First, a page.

You Have to be SMART With Social Media

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There’s no denying it. There’s no hiding from it. There’s no escaping it. Social media is everywhere. And in some cases, social media can make or break a business. When was the last time you went to the little bar around the corner from your office? Not since an army of Yelp reviewers made sure of its 1.5/5 star rating. The power in the hands of consumers nowadays can be pretty scary stuff for a business.

It’s no wonder, then, that establishing a social media presence can be intimidating: social media gives your brand’s audience a voice that can be used for good or for evil, with their opinions communicated to virtually everybody who uses the Internet. Yet businesses these days have little choice but to put themselves out there on social media platforms. So the question is: How, as a business, do you tackle this task? The answer lies in simply doing something most of us do all the time: goal setting.

By now,  you may have heard of SMART goals and objectives. The acronym SMART stands for Specific, Measurable, Agreed Upon, Realistic, and Timely. Seems pretty clear, right? Well, if you’re just delving into the big, cloudy world of social media, maybe not so much. In fact, it’s initially very difficult to visualize how those goals tie in to the grey zones of social media.

So, we’ve put together a little guide for you on how to tackle social media using SMART goals. (P.S. It’s not that intimidating after all).

1. Specific
What is it that you want to achieve with social media? If your goal is to increase brand followers, you’re not going to get very far. You need to make sure that your goal cannot be applied to anything other than social media and define your target audience. So, if your goal is to increase 18-25 year old fans on Facebook, you’ve specified. You’re on the right track.
2. Measurable
You’ve specified your goal to increase 18-25 year old fans on Facebook, but that’s still not enough. If you gain three new fans in the next two months, for example, your goal is technically reached. Not very satisfying, right? That’s why you should add a number to the equation. For example, increasing 18-25 year old fans on Facebook by 25% is a goal that is real, measurable and will motivate you. Use numbers or percents, and don’t be vague.
3. Agreed Upon
No matter how complete and achievable your goal or objective may seem to you, if your team cannot allocate enough time or resources, your shiny new plan will ultimately fail. You need to make sure that every member of your team about to tackle social media is fully aware of the goal, their responsibilities, and is ready to commit to them. It may also be a good idea to develop a social media policy, to ensure your brand standards and personality are maintained throughout all of your social media ventures. If you’re really ambitious, you may even want to establish a team of stakeholders to track all aspects of social media performance such as the one outlined in this article about social media governance on Marketo.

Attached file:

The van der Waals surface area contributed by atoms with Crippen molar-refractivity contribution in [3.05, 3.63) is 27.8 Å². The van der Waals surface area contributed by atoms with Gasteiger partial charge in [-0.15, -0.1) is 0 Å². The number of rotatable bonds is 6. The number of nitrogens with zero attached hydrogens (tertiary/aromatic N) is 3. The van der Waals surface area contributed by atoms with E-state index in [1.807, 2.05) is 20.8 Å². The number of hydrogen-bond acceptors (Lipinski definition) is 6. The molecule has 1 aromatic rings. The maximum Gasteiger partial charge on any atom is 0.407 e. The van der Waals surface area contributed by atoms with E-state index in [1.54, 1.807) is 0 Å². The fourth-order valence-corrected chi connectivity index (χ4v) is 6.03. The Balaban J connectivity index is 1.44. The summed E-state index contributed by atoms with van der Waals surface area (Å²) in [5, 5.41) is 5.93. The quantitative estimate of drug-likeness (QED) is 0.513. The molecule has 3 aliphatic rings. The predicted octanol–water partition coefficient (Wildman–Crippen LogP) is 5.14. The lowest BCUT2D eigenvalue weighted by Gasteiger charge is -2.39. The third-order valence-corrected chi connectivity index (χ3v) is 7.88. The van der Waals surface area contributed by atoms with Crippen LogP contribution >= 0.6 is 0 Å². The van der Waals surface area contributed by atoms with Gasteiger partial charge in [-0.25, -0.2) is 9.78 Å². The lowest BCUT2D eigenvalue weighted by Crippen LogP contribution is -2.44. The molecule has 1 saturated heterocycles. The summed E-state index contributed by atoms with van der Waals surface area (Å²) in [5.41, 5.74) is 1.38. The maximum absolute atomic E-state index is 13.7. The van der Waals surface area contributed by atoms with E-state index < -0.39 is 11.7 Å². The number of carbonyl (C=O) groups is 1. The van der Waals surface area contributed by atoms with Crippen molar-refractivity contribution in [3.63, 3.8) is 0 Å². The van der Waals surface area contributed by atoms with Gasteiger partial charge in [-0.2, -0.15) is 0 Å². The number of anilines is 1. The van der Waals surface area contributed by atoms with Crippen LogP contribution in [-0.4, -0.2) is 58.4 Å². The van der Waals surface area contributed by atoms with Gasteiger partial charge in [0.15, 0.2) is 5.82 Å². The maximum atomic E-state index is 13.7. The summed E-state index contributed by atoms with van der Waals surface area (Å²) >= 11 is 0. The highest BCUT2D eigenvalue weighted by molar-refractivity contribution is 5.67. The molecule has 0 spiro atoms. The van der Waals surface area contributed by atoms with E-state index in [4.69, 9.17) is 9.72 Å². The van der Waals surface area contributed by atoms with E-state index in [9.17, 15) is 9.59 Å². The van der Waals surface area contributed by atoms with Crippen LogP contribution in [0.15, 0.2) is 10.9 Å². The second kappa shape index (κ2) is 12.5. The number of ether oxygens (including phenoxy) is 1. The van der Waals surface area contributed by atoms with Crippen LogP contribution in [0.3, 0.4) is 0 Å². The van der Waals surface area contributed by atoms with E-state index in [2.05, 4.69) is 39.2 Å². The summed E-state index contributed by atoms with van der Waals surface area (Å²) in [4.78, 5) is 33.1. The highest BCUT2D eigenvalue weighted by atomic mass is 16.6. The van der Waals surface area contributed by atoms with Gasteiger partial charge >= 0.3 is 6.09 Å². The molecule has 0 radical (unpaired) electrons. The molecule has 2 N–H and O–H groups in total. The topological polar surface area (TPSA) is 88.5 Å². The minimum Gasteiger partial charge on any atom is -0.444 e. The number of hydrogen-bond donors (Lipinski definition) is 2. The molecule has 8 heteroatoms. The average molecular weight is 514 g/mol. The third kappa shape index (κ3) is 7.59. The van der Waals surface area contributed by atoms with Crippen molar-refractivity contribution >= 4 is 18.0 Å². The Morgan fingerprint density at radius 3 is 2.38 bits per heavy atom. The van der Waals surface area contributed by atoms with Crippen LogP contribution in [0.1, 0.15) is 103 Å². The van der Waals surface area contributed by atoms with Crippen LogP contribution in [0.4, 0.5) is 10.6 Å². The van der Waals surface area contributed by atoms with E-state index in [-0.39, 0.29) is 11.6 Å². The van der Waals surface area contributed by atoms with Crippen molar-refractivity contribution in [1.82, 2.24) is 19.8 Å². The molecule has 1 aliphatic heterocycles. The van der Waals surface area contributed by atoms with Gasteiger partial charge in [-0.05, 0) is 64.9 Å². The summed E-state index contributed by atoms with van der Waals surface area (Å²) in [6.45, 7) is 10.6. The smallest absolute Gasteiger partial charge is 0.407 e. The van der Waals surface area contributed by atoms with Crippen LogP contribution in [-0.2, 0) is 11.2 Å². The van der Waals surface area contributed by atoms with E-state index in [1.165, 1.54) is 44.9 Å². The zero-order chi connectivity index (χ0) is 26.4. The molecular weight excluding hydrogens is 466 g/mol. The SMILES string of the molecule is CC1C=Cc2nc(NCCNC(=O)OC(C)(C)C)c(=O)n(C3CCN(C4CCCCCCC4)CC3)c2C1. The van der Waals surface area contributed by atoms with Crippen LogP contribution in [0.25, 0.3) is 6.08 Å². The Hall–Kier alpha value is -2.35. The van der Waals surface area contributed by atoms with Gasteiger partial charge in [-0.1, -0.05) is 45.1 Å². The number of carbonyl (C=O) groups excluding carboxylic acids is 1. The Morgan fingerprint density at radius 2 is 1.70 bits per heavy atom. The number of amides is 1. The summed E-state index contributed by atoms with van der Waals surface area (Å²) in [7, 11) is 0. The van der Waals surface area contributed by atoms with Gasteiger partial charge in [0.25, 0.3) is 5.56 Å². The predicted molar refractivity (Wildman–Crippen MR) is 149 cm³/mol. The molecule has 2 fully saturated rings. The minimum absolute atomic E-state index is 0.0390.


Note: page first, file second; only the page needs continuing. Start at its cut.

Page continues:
4. Realistic
This is the most difficult part of SMART goal setting: how do you know what’s realistic and what isn’t? We’re constantly seeing Youtube videos with 800,000 views, memes with 5,000 shares, and other bits of internet glory that get their 15 seconds of fame and a ridiculous number of viewers to boot. On the flip side of that, there are, of course, organizations that are struggling to get the minimal amount of attention they need in social media. It confuses you: do you aim high or do you aim low?
The first step to determining that is to analyze your current results. Choose the type of analysis that goes hand in hand with your goal. For example, if your objective is to increase the amount of 18-25 year old fans, determine how many fans in that age demographic you already have, and how long it took you to get those numbers. Hootsuite, for example, is an amazing tool for specified analysis. To maintain realistic goals and objectives, analyze your data as your SMART strategy moves along. Especially if you’re just starting out in social media, it’s important to note which parts of your strategy work and which parts fail. Adjust your efforts accordingly.
5. Timely
Don’t overwhelm yourself with an ambitious timeline. Remember that in social media, it can take 3-6 months to see the results of your toils. Set a timeline that excites you, but is realistic for  your team and your resources.

So there you have it: a small how-to for SMART goal-setting for social media. Still not sold on developing a social media plan? Like it or not, social media is an unmatchable way for you to bring more meaning to your brand. And it’s a terrific (and free) way to listen to what people are already saying about your brand. No matter who your target audience is, or if you’re marketing for B2C or B2B, social media is a powerful opportunity to connect with your audience in unprecedented and rewarding ways. However, social media won’t give you the results you want on its own. Without an empowered champion and some hard work (along with hits and misses along the way), social media is little more than noise and can even expose to risk. You can’t just throw things out there and hope for the best. It’s up to you to be SMART about your strategy.